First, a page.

The Willingness to do The Work
In fitness circles I hear people say that you gets results when you have the willingness to do the work.
(By this they mean the work to perfect your diet and exercise, I believe.)
This never really resonated for me.
Because for me, exercising was easy. I could bike commute. I could go to the gym for 1,2,3 hours a day. I could show up an hour early to my favorite spin class to make damn sure I got a spot. I could wake up at five AM to exercise if I had anything else keeping me from working out at my normal time. I could lift weights, I could do 90 minutes of sweaty yoga on my “rest days”. I could cancel plans or skip classes to work out if need be. I could find secret ways to exercise at work.
I could restrict my food. I could avoid processed bullshit no problem, shake my head when chips, cookies, crackers, and candies were offered. I could steer clear of grains. I could avoid fat at all costs, I could live a life without carbohydrate-rich tropical fruits. I could avoid smoothies because they packed “too much energy” into one small package. I could count calories, weigh myself, avoid socializing over food. I could measure everything that went in my mouth.
I could lose weight.
For me, these things were never the work.
The WORK, the real HARD WORK that leveled me, that I fought for, was to put the mental calculator away. The weighing and measuring of my body, the weighing and measuring of my food.
The work came with an injury that forced me out of running for a damn long time. It came when I panicked, when I cried, when I pounded my fists into my pillows and then had to figure out what my hobbies were aside from exercise.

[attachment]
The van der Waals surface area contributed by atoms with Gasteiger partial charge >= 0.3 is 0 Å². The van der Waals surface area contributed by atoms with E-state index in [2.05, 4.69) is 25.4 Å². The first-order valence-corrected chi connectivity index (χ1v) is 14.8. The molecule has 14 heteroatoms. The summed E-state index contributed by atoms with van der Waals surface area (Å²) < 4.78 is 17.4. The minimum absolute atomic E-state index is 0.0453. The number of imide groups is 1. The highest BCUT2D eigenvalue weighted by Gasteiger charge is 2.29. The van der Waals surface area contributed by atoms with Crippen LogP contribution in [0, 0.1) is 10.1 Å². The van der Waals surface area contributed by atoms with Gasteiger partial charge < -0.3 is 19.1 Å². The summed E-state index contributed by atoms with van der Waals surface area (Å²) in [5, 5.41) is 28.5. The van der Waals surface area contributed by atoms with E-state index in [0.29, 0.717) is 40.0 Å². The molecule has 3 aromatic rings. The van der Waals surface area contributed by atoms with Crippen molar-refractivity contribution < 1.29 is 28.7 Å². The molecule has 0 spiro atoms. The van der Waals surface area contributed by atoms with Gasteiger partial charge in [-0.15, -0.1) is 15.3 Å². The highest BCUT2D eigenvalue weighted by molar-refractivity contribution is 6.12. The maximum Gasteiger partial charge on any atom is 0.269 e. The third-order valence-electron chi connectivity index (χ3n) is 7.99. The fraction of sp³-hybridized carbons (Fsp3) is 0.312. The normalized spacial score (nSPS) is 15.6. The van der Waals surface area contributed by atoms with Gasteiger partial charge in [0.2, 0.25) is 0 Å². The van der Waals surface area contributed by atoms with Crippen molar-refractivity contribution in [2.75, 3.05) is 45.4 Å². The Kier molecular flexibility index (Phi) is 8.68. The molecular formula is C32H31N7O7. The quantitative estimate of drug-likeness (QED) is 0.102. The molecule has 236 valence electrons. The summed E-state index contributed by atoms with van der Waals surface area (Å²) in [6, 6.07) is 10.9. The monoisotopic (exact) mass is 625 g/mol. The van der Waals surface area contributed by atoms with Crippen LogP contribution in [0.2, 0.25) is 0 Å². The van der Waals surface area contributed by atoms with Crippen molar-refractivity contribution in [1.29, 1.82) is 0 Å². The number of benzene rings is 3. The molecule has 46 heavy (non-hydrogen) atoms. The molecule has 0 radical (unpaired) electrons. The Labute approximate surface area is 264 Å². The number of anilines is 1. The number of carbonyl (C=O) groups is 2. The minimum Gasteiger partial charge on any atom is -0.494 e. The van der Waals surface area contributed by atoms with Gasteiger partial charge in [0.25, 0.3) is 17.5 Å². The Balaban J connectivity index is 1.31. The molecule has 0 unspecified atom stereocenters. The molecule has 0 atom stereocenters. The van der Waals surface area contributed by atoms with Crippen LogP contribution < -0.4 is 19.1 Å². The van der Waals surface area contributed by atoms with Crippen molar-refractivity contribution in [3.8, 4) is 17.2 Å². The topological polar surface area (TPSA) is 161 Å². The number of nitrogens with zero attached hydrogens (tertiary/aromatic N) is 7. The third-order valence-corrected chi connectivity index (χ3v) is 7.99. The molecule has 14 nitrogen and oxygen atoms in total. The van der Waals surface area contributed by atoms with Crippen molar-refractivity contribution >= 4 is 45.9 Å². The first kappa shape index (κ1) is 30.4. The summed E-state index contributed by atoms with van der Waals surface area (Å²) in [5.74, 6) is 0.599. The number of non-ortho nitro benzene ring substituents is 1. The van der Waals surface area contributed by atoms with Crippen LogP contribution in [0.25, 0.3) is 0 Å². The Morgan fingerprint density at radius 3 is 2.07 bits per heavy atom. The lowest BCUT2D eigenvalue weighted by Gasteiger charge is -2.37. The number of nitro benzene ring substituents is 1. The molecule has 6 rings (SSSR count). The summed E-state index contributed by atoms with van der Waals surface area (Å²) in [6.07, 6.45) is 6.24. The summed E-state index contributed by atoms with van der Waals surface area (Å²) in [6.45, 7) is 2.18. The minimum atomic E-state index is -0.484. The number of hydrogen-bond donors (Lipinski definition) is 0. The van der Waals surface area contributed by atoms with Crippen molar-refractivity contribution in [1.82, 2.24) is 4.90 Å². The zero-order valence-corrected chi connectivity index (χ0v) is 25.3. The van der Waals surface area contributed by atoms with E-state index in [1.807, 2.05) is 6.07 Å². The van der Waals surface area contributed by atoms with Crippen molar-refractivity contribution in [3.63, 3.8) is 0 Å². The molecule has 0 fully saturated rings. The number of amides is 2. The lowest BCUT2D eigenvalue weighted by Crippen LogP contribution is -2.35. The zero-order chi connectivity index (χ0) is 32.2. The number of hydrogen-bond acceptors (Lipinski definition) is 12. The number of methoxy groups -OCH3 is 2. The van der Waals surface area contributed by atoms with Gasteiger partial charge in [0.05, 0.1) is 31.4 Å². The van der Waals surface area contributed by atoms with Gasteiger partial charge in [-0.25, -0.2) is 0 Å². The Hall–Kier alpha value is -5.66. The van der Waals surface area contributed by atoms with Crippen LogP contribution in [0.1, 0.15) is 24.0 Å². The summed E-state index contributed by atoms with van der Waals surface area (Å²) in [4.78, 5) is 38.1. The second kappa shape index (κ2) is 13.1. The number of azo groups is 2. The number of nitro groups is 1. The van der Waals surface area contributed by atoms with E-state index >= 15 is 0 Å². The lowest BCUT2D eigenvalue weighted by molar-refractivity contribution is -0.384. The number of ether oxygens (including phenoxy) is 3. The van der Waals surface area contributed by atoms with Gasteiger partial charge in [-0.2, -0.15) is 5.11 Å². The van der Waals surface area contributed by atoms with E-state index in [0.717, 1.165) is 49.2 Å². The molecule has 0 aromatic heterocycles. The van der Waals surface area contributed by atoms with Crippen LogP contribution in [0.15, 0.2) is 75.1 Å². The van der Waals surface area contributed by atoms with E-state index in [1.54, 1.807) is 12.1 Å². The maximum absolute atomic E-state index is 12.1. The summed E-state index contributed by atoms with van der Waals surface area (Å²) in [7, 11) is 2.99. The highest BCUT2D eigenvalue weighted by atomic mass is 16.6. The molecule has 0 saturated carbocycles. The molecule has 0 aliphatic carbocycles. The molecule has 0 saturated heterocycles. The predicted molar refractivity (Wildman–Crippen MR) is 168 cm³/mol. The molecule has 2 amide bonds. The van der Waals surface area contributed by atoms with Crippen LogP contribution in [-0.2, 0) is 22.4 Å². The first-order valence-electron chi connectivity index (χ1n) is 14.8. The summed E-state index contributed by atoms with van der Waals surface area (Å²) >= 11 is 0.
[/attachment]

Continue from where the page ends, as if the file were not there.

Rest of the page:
Damn if that wasn’t some of the hardest work I’ve ever done.
The work was the day I decided that if my friends needed me, I would skip a workout. It was the days when I could let myself stay in bed with my lover instead of sprinting out the door as soon as I woke up, even though it made me anxious.
The work came when I decided intimacy was more important than my waistline.
My tremendous profound work came with traveling to places I did not know, with no idea about how to get green smoothies and huge protein rich salads all the time while I was wherever I was going. It came with camping, sleeping poorly in the dessert between incredible rock formations and under huge blankets of bright stars. It came during these times, with no super fresh vegetables for a few days and deciding it was worth it.
The work came when I had to find something besides my body to be the barometer of my worth. It meant that I didn’t have the safety net of perfectionism, that I sometimes just had to do my best with my food, instead of restricting my experiences to those that would keep my intake exactly how I would like it.
Doing this work meant I couldn’t flake on my life to control my body anymore.
The payoff of the work is getting to feel small under vast skies, infinite and tiny in an unimaginably huge universe. The payoff of the work is the feeling of power from choosing to run as opposed to feeling like I have to do it with some end goal in mind. It is yoga modifications to get a more gentle stretch as opposed to muscling myself into the hardest posture.
The payoff of my work is the connection to my breath, my peers, my body, and my power. It hasn’t been quantifiable with a pants size, my measurements, or even an amount of weight that I can lift.
I now get to go slow, to count the things I am grateful for, as opposed to my calories. I still choose to eat healthfully and to exercise daily, but the difference is that now it doesn’t control me.
The work has helped me to feel good instead of bad.
Here are some pictures from my camping trip at Joshua Tree National Park this last weekend. Hopefully you will use them as inspiration to do your own version of this kind of work. It’s very fulfilling.